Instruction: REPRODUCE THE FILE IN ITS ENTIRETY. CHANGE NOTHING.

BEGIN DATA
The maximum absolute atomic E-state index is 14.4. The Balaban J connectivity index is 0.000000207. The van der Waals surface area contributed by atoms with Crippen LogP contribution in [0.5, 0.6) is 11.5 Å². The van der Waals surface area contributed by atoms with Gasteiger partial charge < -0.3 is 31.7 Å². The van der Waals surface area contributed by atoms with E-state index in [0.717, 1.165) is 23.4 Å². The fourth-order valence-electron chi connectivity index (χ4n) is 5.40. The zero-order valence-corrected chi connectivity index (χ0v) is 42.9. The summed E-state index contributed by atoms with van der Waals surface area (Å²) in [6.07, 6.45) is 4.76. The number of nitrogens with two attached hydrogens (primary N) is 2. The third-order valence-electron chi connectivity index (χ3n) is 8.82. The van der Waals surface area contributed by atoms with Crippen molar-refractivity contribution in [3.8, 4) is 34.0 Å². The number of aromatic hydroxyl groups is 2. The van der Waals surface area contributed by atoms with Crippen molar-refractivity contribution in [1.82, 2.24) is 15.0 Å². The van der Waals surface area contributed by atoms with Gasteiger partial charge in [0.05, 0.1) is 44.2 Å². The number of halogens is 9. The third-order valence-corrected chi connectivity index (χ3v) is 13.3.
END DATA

The maximum absolute atomic E-state index is 14.4. The Balaban J connectivity index is 0.000000207. The van der Waals surface area contributed by atoms with Crippen LogP contribution in [0.5, 0.6) is 11.5 Å². The van der Waals surface area contributed by atoms with Gasteiger partial charge < -0.3 is 31.7 Å². The van der Waals surface area contributed by atoms with E-state index in [0.717, 1.165) is 23.4 Å². The fourth-order valence-electron chi connectivity index (χ4n) is 5.40. The zero-order valence-corrected chi connectivity index (χ0v) is 42.9. The summed E-state index contributed by atoms with van der Waals surface area (Å²) in [6.07, 6.45) is 4.76. The number of nitrogens with two attached hydrogens (primary N) is 2. The third-order valence-electron chi connectivity index (χ3n) is 8.82. The van der Waals surface area contributed by atoms with Crippen molar-refractivity contribution in [3.8, 4) is 34.0 Å². The number of aromatic hydroxyl groups is 2. The van der Waals surface area contributed by atoms with Crippen molar-refractivity contribution in [1.82, 2.24) is 15.0 Å². The van der Waals surface area contributed by atoms with Gasteiger partial charge in [0.05, 0.1) is 44.2 Å². The number of halogens is 9. The third-order valence-corrected chi connectivity index (χ3v) is 13.3.